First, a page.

Astronomical telescopes need to be long focal length lenses but need to be as fast as possible when you're looking at objects that are WAY fainter than anything on Earth. So telescopes are valued way more in terms of their aperture (speed) than their focal length, to the extent that telescopes are rated in terms of their aperture (light-gathering power) diameter rather than their focal length. So a fast (large aperture) telescope that is a refractor (what we here think of as a normal camera lens) will be a VERY long and very heavy lens and hard to mount and guide. What this means is that astronomical telescopes have mostly turned to using mirror optics, to basically "fold" the focal length.

Soooo, what I'm wondering is if those of you that need a long telephoto, have looked at mirror lenses. I don't know what their IQ is for terrestrial photography, but mirror lenses are available for terrestrial cameras. For example, Adorama sells a pair of "Pro-Optic" mirror lenses. One is a 500mm f/8 for $US100 and the other is an 800mm f/8 for $US225. My question is, is the IQ of these useless for terrestrial photography?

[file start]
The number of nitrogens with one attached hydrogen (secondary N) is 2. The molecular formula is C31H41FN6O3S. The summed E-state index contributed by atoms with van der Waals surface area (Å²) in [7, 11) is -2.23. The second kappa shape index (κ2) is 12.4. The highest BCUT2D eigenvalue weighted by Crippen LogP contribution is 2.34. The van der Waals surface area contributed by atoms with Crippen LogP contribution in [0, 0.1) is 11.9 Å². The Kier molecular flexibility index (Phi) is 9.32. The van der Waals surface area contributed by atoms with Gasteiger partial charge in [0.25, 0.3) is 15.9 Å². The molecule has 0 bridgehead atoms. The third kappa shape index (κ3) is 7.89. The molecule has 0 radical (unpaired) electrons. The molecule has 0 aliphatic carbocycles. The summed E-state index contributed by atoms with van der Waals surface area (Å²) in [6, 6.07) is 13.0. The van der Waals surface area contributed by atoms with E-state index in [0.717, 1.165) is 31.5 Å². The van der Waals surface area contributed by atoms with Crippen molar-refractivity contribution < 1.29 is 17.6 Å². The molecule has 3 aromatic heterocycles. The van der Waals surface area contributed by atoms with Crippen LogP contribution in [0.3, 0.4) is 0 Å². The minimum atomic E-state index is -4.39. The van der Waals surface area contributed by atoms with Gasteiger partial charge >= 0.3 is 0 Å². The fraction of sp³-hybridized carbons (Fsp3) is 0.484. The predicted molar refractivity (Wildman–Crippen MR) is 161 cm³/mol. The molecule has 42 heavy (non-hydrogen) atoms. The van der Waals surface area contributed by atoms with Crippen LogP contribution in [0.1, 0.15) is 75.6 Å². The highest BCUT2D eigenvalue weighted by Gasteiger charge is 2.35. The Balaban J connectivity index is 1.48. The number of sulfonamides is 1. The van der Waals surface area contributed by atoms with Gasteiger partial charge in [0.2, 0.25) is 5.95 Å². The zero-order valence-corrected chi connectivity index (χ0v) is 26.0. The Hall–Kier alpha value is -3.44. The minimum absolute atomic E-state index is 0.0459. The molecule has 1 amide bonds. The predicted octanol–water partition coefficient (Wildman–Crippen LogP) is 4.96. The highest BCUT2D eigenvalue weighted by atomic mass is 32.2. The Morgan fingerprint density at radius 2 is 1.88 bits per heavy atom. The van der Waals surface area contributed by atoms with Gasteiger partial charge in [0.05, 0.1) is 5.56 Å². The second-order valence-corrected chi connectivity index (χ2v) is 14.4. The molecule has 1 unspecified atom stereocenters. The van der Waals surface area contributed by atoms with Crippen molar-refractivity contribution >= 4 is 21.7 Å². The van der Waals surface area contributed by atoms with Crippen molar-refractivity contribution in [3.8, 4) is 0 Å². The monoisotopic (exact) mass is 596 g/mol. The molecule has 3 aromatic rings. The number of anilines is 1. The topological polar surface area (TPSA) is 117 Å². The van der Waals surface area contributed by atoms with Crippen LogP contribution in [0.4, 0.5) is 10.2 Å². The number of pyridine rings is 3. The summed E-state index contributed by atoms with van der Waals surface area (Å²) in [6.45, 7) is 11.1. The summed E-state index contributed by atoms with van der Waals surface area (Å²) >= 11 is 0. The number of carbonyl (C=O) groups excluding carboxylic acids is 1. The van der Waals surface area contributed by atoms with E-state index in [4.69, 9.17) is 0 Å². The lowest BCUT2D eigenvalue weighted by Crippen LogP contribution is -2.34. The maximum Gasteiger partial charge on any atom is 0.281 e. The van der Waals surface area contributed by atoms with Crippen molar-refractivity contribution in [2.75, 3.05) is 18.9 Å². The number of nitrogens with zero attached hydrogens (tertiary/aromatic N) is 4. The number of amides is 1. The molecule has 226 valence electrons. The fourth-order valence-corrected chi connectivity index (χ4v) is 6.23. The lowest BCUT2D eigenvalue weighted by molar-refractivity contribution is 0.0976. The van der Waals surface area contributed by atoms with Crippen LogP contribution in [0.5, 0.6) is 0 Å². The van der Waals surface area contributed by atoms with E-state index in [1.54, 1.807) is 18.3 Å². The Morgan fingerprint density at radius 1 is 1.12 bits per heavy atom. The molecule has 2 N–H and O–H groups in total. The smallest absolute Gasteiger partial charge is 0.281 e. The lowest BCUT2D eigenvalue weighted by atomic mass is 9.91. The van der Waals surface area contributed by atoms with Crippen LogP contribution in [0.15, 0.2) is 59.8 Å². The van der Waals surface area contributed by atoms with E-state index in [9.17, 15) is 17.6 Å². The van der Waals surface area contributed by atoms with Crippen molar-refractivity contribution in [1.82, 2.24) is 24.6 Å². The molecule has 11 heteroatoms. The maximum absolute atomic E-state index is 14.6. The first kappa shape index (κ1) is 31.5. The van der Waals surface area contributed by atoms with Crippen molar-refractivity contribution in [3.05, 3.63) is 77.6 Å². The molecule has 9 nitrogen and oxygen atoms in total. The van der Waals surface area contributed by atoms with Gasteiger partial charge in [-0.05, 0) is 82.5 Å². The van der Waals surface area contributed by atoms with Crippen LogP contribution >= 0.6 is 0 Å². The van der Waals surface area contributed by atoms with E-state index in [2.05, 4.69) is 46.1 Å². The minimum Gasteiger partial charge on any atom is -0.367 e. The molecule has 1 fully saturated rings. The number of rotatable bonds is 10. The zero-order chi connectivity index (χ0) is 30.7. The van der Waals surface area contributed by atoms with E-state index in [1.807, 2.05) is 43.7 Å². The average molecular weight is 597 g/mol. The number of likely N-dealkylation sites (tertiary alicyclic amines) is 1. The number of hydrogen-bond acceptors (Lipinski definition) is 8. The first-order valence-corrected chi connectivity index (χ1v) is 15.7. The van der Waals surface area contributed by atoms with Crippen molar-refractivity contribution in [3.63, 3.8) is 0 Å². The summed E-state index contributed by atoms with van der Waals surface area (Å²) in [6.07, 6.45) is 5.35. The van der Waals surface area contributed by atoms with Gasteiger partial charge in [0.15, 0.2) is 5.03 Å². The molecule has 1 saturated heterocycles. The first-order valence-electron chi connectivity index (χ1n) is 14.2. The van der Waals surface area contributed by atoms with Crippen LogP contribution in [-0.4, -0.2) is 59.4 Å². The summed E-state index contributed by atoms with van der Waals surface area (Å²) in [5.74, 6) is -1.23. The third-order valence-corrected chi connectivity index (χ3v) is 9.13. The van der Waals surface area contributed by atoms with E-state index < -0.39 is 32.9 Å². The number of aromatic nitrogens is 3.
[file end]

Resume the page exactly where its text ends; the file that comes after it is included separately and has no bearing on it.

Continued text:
I realize that on a 4/3 camera that is probably too long, but I'm just wondering...

Ted

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Old Aug 29, 2009, 7:12 PM   #13
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Ted, .........this could become an interesting dissertation, I believe. I have absolutely no experience with 'mirror lenses' nor astronomy, therefore nothing worthwhile to contribute.

I do have an acquaintance friend who once tried using a 500mm mirror lens of some make with a Fuji S3. He told me that the IQ of the photos was so not acceptable that he considered the experiment just that and gave the lens to someone, he had bought it used at little cost.